On 12/8/2011 4:22 PM, Craig Weinberg wrote:


On Dec 8, 11:57 am, meekerdb<meeke...@verizon.net>  wrote:
On 12/8/2011 7:41 AM, Craig Weinberg wrote:

On Dec 8, 9:33 am, Quentin Anciaux<allco...@gmail.com>    wrote:
The UD argument is not a proof of computationalism being true, is an
argument that shows computationalism (I can be run on a digital computer)
is not compatible with materialism. It shows that to be able to predict
your next moment (if computationlism is true) then the primitive material
world is of no use (if there is one).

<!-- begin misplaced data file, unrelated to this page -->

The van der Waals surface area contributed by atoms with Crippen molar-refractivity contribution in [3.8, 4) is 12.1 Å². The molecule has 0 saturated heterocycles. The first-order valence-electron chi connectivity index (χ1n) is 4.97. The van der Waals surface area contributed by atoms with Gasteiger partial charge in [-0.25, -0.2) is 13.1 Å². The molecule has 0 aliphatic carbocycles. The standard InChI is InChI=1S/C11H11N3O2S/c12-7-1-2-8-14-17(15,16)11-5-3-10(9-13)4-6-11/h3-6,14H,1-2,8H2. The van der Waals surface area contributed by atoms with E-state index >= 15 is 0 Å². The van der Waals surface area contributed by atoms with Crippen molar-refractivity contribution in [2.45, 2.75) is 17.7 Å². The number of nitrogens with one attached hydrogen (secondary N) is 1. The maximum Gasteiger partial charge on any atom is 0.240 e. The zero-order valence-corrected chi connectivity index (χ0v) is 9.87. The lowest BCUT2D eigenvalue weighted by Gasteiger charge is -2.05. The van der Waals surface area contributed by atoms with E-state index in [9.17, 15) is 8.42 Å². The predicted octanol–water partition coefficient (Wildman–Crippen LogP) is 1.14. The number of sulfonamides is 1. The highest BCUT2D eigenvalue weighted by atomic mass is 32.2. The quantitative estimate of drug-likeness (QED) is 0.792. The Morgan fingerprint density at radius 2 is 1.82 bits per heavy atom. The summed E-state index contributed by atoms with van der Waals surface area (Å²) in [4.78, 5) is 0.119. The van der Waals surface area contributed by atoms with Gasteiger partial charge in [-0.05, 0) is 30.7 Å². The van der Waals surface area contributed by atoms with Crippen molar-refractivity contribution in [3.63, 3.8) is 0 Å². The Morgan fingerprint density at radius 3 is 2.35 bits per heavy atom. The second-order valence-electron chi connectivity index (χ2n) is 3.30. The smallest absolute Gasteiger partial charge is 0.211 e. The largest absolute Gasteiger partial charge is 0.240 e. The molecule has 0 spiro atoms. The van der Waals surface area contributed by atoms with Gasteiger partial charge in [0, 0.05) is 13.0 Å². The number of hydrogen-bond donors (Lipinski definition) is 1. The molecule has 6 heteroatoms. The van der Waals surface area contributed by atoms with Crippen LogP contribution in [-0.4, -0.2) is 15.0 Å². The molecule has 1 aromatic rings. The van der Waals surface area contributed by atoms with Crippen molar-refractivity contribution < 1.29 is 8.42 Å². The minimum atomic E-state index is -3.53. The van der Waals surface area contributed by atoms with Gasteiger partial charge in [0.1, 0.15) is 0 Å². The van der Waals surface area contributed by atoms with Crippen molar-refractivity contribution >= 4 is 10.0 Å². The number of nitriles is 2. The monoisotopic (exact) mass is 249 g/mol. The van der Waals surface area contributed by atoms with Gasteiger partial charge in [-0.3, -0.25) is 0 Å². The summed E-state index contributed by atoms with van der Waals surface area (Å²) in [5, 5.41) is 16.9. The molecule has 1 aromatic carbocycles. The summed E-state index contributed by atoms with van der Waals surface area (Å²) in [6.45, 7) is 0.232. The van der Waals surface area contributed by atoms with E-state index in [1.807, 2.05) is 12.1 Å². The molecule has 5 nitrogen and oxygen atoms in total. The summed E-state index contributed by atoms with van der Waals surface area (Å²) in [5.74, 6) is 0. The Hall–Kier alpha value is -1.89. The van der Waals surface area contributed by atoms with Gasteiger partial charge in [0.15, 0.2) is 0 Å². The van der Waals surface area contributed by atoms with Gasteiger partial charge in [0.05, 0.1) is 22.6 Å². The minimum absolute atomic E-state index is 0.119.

Computationalism can be false, but the argument is not about it being true,
it is about considering it true and see the implications.
Doesn't computationalism already imply independence from materialism
by definition?
No.  Most people suppose that computation can only be realized by material 
processes:
there is no Platonia.  Go back and read the arguments with Peter D. Jones.

Brent
To suppose computation requires a material process would be
materialism, wouldn't it?

Craig

Hi Craig,

Not quite, a dualist model would require that some form of material process occur for computations and would go even further in prohibiting computations from not having a physical component but would not specify which it was. This way we preserve computational universality without having to drift off into idealism and its own set of problems.

Onward!

Stephen

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